The girl’s face cracked into a nervous smile. Her thin membrane lips stretched round her broken teeth. Maud winced as she bit down hard on her bottom lip. The right incisor cut out a bright red gash of flesh which filled with blood. The oxygenated haem trickled down her chin into the neck forming a ruby in the base of her throat. She was wearing a double pearl necklace. The pearls looked genuine. How could she afford pearls? What happened to this girl?

Maud found herself unable to turn away. She strained in her seat, desperate to get a closer look. Alarmed by the intrusion, the tramp felt inside her coat, brought out a white card, and held it in front of her face, covering up her nose. The A5 card read:

Sorry to beg of you this morning. I wish I could tell you my story. About the Unbelievable Highs. But I’m dumb. Please, I beg of you, provide me with a roof over my head, a warm bed to rest my weary body, some love and affection. I get so cold and sad living on the streets. Help me before it’s too late. They say Winter is Coming. Thank you for reading me. Lydia.

Maud reached inside her bag, drew out her purple clasp purse, and checked inside. Other than fifty pounds in notes that she withdrew from a cash dispenser, a handful of copper, the purse was empty. She watched the hopeful expression bloom on the girl’s face.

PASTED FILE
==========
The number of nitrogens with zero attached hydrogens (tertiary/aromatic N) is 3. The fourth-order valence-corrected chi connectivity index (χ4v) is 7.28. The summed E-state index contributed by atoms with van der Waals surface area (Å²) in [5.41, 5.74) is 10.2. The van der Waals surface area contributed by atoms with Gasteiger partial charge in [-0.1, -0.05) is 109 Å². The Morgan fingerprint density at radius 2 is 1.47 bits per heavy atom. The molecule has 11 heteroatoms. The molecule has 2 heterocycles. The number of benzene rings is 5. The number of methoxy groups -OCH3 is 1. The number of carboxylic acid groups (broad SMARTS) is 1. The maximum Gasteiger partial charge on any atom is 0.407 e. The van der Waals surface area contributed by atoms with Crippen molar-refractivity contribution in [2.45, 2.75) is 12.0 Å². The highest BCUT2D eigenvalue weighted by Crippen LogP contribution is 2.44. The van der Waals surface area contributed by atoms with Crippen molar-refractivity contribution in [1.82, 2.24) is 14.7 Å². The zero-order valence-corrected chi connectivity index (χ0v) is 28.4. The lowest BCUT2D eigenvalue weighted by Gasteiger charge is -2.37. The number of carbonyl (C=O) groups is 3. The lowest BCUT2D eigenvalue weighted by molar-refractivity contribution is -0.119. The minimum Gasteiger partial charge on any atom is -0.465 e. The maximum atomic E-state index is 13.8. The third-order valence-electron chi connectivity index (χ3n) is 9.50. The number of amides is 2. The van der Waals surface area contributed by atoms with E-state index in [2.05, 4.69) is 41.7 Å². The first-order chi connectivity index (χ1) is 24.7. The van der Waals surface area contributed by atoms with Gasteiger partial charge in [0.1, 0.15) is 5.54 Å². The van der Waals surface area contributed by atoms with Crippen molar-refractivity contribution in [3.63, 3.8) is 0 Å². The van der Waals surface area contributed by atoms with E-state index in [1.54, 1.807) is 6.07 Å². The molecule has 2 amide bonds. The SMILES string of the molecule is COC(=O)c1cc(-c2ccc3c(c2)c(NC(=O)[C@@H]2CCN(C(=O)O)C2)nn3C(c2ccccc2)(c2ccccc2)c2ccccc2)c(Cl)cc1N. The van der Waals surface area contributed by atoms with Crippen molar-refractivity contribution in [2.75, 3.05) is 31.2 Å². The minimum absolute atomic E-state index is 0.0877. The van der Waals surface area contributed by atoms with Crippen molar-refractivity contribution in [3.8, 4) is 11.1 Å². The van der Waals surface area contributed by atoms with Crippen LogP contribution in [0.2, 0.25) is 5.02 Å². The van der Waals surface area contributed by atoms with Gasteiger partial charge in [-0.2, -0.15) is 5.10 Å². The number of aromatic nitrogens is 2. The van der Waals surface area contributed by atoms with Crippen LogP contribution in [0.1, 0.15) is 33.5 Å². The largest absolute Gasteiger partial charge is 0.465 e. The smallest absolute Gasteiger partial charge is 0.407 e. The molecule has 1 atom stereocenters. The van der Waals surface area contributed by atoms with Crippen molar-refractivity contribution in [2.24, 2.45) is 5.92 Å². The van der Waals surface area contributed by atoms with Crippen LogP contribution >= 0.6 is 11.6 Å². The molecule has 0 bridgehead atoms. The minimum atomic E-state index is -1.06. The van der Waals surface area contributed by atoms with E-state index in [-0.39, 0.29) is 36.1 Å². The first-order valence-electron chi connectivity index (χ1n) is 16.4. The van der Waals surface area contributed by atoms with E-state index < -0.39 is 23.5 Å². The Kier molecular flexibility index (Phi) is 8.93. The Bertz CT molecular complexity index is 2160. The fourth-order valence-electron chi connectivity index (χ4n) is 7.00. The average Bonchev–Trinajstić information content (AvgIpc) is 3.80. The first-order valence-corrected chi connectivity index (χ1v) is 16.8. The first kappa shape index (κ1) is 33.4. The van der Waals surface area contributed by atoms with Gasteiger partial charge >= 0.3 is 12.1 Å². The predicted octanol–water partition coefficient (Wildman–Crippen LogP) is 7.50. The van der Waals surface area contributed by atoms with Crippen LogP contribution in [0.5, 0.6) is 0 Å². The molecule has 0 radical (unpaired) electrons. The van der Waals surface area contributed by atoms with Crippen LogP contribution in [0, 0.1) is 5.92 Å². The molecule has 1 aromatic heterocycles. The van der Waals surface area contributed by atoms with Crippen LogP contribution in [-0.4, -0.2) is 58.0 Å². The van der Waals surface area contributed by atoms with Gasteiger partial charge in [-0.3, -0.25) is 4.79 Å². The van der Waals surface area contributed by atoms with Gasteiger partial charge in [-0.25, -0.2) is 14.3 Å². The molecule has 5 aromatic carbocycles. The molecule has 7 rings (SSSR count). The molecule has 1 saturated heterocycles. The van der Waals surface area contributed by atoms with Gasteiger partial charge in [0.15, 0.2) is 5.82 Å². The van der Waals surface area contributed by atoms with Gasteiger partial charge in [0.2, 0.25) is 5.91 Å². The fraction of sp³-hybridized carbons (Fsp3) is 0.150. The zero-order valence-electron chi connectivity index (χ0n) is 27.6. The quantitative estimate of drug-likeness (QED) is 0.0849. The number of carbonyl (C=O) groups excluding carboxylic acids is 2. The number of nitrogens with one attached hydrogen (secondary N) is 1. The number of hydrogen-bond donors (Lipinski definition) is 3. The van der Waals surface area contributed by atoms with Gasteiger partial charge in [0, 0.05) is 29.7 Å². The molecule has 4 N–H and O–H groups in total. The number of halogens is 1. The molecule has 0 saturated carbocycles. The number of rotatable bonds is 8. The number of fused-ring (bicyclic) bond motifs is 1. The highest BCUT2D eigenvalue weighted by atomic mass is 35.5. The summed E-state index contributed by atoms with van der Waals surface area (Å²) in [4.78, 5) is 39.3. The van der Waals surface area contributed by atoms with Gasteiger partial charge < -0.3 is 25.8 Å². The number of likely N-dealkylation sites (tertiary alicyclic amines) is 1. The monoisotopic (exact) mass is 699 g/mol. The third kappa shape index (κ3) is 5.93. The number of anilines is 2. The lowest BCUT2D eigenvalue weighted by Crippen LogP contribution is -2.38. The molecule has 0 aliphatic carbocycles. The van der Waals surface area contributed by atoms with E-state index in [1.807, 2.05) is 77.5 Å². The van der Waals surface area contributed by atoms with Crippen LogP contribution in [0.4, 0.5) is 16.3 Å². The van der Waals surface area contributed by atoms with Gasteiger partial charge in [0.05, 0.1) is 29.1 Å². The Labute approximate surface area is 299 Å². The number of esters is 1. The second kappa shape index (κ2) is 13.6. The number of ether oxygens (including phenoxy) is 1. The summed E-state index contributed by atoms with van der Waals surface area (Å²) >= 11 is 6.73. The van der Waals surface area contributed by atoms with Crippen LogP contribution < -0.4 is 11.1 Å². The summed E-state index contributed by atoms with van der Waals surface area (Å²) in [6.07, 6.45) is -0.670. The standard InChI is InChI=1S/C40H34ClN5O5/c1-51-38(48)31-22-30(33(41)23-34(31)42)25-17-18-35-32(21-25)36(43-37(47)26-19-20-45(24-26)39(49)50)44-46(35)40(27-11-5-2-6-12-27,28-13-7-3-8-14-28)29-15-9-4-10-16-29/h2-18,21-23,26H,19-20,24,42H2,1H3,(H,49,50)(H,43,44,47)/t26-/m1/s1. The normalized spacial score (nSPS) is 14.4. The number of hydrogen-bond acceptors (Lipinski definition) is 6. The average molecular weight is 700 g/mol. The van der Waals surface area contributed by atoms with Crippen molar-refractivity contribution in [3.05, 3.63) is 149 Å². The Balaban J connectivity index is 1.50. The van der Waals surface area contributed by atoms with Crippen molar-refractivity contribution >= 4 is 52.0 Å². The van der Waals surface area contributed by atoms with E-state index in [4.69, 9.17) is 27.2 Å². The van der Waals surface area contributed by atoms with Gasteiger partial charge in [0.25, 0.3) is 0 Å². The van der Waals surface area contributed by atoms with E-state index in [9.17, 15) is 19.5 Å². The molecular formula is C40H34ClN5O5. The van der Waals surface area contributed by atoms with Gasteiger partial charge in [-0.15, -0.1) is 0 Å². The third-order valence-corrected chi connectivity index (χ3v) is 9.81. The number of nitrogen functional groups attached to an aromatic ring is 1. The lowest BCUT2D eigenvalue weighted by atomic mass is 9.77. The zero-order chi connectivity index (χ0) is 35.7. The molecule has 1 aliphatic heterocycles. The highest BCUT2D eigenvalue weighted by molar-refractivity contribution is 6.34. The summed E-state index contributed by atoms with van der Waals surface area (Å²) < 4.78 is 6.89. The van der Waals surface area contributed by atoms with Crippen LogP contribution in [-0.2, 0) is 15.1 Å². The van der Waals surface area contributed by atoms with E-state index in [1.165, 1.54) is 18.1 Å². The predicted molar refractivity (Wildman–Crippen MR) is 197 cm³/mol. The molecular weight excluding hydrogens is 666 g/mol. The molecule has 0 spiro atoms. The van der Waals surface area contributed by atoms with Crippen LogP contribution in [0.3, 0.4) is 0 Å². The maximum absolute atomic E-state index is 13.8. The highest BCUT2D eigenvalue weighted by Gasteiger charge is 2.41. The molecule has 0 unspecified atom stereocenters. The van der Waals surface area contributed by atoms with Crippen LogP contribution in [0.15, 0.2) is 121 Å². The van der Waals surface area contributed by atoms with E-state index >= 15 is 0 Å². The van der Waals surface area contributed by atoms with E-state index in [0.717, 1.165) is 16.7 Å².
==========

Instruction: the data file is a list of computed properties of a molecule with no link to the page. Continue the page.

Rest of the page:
‘Sorry,’ she said dismissively, ‘I don’t have any change.’

The girl seemed bewildered at first, her fervent hopes, her expectations, of the concerned-looking woman, shot down in flames. Tears of hopelessness streaked cream channels in her dirty face. She reached inside her coat pocket, drew out a crumpled business card, and handed it to Maud.

Unbelievable Highs for Women Seeking Sensual Fulfilment

Text or E-Mail Lydia on…

*****

Maud removed her headset, shut down her PC, excused herself, and went to the toilet. It was safer to look at the message in the cubicle. She studied the frightening image on her phone for the tenth time that morning:

Why are you so heartless? I know you have the money, Maud. I know you have a warm bed for me in your flat in Aigburth. I know you feel sorry for me. But you don’t want to help me. Please help me. We could have such Unbelievable Highs together. They say Winter is Coming.

Text or E-Mail Lydia on…

The message was attached to a GIF, a moving image of the young girl’s face. She was beautiful. Her skin was the colour of magic mushrooms. Blanched straw hair kissed her bony shoulders. Her wild teak eyes glistened with tears. The face cracked into a nervous smile: thin membrane lips, jagged teeth.

Maud winced as the right incisor cut a bright red gash of flesh which filled with blood, trickled down her chin, rolled down her neck, and pooled in a ruby in the base of her throat. On her ears were two hanging balls of blood.

Her nose had no septum.

She was interrupted by a loud banging on the cubicle door: Iris the Office Manager, shouting:

‘You’re not going to believe this! Come and see! It’s snowing! In mid-July?!’

They say Winter is Coming...